300-Meal Plan Scams First-Years Out of Tuition, Meals

Ilana Foggle, Contributing Writer

March 2, 2018

On April 21, 2017, I came to “All Roads Lead to Oberlin” after putting down my deposit for Oberlin a week earlier. I wanted to meet fellow incoming Obies, learn more about my home for the next four years, and convince my dad that, contrary to popular belief, going to Oberlin would not make me turn into an elitist hipster. After an early morning flight, my dad and I trudged onto campus. I was wide-eyed, excited, and eager to commence the next chapter of my life. We started the day with a speech from Dean of the College of Arts and Sciences Tim Elgren. He talked about his hopes and dreams for our incoming class and what made Oberlin so unique. In the middle of his speech, at least a dozen Oberlin students barged throug...

ObieHub Rams Expectations Hard

Madisyn Mettenburg, Production Editor

March 2, 2018

To anyone disillusioned with democracy — which is to say, anyone who has been keeping up with even a fraction of the hellstorm coming out of Washington — the Oberlin College administration’s decision to let the people pick a name for the new student website may have seemed fraught. PRESTO, Oberlin’s beloved, clunky mess of a registration website, was certainly due for an upgrade. Its preferred browser was Internet Explorer, and without the student-made class directory called OPrestissmo, it was nearly impossible to navigate. In keeping with Oberlin aesthetics, PRESTO’s longevity may have stemmed from its cool factor of being so useless and obsolete — vintage, if you will — but regardless, it was time f...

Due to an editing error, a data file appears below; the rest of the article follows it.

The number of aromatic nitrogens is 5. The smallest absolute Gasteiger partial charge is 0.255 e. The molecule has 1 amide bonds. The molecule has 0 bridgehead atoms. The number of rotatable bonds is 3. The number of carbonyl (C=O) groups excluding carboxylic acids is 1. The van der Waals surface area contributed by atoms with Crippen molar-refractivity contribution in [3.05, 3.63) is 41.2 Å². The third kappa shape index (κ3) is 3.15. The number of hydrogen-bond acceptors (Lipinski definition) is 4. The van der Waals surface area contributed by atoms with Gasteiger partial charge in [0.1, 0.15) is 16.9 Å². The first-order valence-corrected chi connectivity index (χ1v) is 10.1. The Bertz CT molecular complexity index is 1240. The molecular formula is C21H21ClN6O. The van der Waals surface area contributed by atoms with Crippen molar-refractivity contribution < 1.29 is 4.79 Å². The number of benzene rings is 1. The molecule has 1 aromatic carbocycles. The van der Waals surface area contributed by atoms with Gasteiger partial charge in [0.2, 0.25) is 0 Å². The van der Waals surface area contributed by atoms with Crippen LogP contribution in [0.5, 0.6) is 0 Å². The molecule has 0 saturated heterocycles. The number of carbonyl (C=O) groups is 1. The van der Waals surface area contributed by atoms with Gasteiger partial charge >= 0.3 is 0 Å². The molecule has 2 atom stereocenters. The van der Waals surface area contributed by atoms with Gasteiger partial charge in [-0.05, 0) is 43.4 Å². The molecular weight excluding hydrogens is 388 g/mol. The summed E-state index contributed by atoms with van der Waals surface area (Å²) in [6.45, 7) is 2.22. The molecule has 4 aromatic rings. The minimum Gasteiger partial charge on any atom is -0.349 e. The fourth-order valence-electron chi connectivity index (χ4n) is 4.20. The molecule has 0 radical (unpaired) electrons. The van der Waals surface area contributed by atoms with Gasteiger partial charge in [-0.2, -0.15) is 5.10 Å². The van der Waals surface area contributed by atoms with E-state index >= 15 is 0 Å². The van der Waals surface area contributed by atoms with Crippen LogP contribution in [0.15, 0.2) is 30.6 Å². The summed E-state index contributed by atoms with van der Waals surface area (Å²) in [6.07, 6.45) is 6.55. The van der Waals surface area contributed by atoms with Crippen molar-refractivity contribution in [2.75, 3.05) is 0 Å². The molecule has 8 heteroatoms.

Appeasement Policies Will Not Fix Doping